How Finding Autistic Community Leads to Self-Acceptance

David Gray-Hammond, photo courtesy author [image: A white man with short brown hair, a beard, and glasses. He is wearing a teal shirt and light brown pants.] David Gray-Hammond @emgntdivergence Developing skills in self-advocacy can often seem confusing and frustrating. It requires us to be aware of our needs in a detailed way, while also being able to communicate them in a world that so often seeks to silence us. I have always argued that self-acceptance is the first step to self-advocacy, but in order to accept ourselves, we must first know ourselves. When I found the autistic community, I found thousands of people who understood my experience in a way that others simply could not. It was in this understanding that they taught me the vocabulary that I needed to describe my strengths and struggles (in fact, I did not even know the words to describe my most basic…

Two Canada geese swimming in a pond with a fluffy gosling.

Dangerous Assumptions

These revelations, about presuming competence, human dignity, and the least dangerous assumption—they don’t apply only to kids who are secret geniuses. They apply to everyone. They are the most important for the kids who really do have intellectual disabilities, who really can’t read or use full sentences and who really do need extensive support.


Against The Autism Parent Feedback Loop of Woe

Kerima Cevik http://theautismwars.blogspot.com “Please try to remember that what they believe, as well as what they do and cause you to endure does not testify to your inferiority but to their inhumanity.” -James Baldwin The Fire Next Time Photo © Kerima Cevik, posted with subject’s permission [Image: The author’s biracial nonverbal autistic son,  at about age five, expressing shock through the  gestural language he created.] San Francisco Autism Society Board Member Stephen Prutsman recently posted an opinion piece* to his organization’s blog, and while browsing newsfeeds on social media, I read it. The blog post disturbed me so much I posted a brief response in the comment section (which they did not publish). Mr. Prutsman headed his article with two images, a rainbow infinity symbol image he meant to represent the neurodiversity movement, and a disturbing photograph previously posted by his ASA chapter president (now removed), alleging to show property damage to…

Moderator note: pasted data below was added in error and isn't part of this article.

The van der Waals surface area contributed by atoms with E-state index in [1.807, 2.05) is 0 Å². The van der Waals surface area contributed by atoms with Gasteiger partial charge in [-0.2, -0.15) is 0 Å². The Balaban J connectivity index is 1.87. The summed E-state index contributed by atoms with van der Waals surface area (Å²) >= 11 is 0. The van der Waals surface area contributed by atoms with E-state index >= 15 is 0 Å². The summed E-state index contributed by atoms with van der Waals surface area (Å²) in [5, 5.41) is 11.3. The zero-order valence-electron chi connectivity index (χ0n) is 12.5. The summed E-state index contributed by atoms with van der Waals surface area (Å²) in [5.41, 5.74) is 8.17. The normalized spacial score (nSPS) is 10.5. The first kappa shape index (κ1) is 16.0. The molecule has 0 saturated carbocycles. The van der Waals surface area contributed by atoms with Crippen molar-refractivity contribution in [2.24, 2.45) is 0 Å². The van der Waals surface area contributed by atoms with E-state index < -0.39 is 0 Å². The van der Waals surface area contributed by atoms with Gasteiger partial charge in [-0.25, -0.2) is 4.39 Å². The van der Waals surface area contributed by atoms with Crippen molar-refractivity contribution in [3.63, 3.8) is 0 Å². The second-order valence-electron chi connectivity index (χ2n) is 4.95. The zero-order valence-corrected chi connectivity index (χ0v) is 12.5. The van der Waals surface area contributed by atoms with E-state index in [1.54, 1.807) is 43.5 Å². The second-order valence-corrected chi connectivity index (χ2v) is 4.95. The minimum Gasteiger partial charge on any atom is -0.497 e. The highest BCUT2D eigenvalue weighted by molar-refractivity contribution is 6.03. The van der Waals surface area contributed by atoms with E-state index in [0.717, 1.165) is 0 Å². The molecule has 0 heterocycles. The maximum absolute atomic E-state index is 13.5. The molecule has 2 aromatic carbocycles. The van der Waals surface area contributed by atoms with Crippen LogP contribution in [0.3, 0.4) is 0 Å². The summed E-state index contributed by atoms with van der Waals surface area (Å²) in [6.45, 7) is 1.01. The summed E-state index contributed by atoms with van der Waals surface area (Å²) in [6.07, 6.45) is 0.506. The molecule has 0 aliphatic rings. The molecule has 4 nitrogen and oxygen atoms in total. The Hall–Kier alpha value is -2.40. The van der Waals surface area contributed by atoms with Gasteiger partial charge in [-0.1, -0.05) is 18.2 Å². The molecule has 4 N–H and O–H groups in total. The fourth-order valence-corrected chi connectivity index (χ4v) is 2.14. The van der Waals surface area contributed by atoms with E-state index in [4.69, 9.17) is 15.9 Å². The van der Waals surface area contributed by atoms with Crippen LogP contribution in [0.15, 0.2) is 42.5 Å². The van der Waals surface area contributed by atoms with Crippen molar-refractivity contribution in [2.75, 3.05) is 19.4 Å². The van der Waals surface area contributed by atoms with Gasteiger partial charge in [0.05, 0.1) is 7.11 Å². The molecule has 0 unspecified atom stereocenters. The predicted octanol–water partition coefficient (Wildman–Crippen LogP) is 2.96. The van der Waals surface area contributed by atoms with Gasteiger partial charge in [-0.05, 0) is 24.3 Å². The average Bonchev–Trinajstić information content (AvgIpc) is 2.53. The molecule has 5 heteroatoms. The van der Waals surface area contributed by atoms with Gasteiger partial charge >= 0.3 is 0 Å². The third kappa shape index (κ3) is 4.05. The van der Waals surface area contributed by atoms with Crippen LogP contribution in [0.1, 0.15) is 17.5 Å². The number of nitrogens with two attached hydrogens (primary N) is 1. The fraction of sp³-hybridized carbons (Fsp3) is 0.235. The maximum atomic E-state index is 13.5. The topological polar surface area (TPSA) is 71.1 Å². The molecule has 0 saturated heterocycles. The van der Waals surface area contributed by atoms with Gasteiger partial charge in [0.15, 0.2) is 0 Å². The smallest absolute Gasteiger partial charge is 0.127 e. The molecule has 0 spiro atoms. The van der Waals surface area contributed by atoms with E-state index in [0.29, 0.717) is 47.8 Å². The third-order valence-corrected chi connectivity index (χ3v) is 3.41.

I’m Not Just Socially Awkward

Photo courtesy the author [image: Blurry photo of a pink ride-on bouncy balloon with an animal face and two “horns” for handles. Overlaid white text reads, “I’m not just socially awkward.” Smaller white text in the lower right corner reads, “@oufoxgloved” and “Autnot.Wordpress.com”] Rhi Lloyd-Williams autistrhi.com When I tell people I’m autistic, it usually goes one of two ways; either they can’t make me fit into their idea of what autism is and completely reject it, or they mark me down as “socially awkward” and leave it there. Autism explains my lack of constant contact, it explains my monologuing about things that interest me, it explains why on social occasions I move around a room like a loose cog in a machine—catching on things, getting stuck in places, jarring against this and that before being knocked into a corner and staying there. Those are the things about me that you…